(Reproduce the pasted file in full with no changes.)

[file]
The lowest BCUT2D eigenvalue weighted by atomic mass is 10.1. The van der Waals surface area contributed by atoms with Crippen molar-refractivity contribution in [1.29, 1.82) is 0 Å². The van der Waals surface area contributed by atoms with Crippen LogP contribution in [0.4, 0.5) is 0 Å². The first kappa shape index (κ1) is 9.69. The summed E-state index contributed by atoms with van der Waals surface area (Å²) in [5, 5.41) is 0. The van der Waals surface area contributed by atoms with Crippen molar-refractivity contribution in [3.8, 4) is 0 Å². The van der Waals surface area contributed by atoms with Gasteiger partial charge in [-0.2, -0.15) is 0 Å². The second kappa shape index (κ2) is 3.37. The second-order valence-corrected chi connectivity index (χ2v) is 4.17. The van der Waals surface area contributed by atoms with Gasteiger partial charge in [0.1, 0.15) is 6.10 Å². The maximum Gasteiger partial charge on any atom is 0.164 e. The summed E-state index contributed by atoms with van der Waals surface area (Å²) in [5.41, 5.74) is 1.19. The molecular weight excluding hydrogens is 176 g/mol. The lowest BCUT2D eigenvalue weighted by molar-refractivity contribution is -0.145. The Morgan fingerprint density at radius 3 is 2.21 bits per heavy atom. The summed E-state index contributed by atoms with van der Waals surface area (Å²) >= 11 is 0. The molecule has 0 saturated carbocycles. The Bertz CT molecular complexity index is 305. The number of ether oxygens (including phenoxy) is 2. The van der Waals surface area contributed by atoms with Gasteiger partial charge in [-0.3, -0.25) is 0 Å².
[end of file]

The lowest BCUT2D eigenvalue weighted by atomic mass is 10.1. The van der Waals surface area contributed by atoms with Crippen molar-refractivity contribution in [1.29, 1.82) is 0 Å². The van der Waals surface area contributed by atoms with Crippen LogP contribution in [0.4, 0.5) is 0 Å². The first kappa shape index (κ1) is 9.69. The summed E-state index contributed by atoms with van der Waals surface area (Å²) in [5, 5.41) is 0. The van der Waals surface area contributed by atoms with Crippen molar-refractivity contribution in [3.8, 4) is 0 Å². The van der Waals surface area contributed by atoms with Gasteiger partial charge in [-0.2, -0.15) is 0 Å². The second kappa shape index (κ2) is 3.37. The second-order valence-corrected chi connectivity index (χ2v) is 4.17. The van der Waals surface area contributed by atoms with Gasteiger partial charge in [0.1, 0.15) is 6.10 Å². The maximum Gasteiger partial charge on any atom is 0.164 e. The summed E-state index contributed by atoms with van der Waals surface area (Å²) in [5.41, 5.74) is 1.19. The molecular weight excluding hydrogens is 176 g/mol. The lowest BCUT2D eigenvalue weighted by molar-refractivity contribution is -0.145. The Morgan fingerprint density at radius 3 is 2.21 bits per heavy atom. The summed E-state index contributed by atoms with van der Waals surface area (Å²) >= 11 is 0. The molecule has 0 saturated carbocycles. The Bertz CT molecular complexity index is 305. The number of ether oxygens (including phenoxy) is 2. The van der Waals surface area contributed by atoms with Gasteiger partial charge in [-0.3, -0.25) is 0 Å².